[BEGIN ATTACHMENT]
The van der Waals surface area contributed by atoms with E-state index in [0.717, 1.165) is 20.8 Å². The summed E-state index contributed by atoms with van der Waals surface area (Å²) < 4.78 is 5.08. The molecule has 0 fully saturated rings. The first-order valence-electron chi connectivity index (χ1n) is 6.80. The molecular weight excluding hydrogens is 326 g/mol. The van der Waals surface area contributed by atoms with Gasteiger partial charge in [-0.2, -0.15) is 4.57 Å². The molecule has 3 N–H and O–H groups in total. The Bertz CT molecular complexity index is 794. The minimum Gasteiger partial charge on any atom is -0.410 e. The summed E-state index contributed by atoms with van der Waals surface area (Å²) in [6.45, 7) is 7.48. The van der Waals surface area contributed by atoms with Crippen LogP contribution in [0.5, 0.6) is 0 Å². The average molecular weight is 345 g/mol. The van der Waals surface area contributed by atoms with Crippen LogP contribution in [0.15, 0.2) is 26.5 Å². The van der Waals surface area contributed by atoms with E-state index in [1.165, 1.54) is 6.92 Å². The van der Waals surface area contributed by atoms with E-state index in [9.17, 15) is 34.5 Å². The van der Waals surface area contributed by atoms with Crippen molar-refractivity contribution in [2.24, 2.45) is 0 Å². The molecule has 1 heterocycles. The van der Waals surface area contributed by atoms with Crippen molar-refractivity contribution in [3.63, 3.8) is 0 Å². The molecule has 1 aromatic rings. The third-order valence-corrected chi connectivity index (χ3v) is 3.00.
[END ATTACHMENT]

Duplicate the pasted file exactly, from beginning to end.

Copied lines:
The van der Waals surface area contributed by atoms with E-state index in [0.717, 1.165) is 20.8 Å². The summed E-state index contributed by atoms with van der Waals surface area (Å²) < 4.78 is 5.08. The molecule has 0 fully saturated rings. The first-order valence-electron chi connectivity index (χ1n) is 6.80. The molecular weight excluding hydrogens is 326 g/mol. The van der Waals surface area contributed by atoms with Gasteiger partial charge in [-0.2, -0.15) is 4.57 Å². The molecule has 3 N–H and O–H groups in total. The Bertz CT molecular complexity index is 794. The minimum Gasteiger partial charge on any atom is -0.410 e. The summed E-state index contributed by atoms with van der Waals surface area (Å²) in [6.45, 7) is 7.48. The van der Waals surface area contributed by atoms with Crippen LogP contribution in [0.5, 0.6) is 0 Å². The average molecular weight is 345 g/mol. The van der Waals surface area contributed by atoms with Crippen LogP contribution in [0.15, 0.2) is 26.5 Å². The van der Waals surface area contributed by atoms with E-state index in [1.165, 1.54) is 6.92 Å². The van der Waals surface area contributed by atoms with E-state index in [9.17, 15) is 34.5 Å². The van der Waals surface area contributed by atoms with Crippen molar-refractivity contribution in [2.24, 2.45) is 0 Å². The molecule has 1 heterocycles. The van der Waals surface area contributed by atoms with Crippen molar-refractivity contribution in [3.63, 3.8) is 0 Å². The molecule has 1 aromatic rings. The third-order valence-corrected chi connectivity index (χ3v) is 3.00.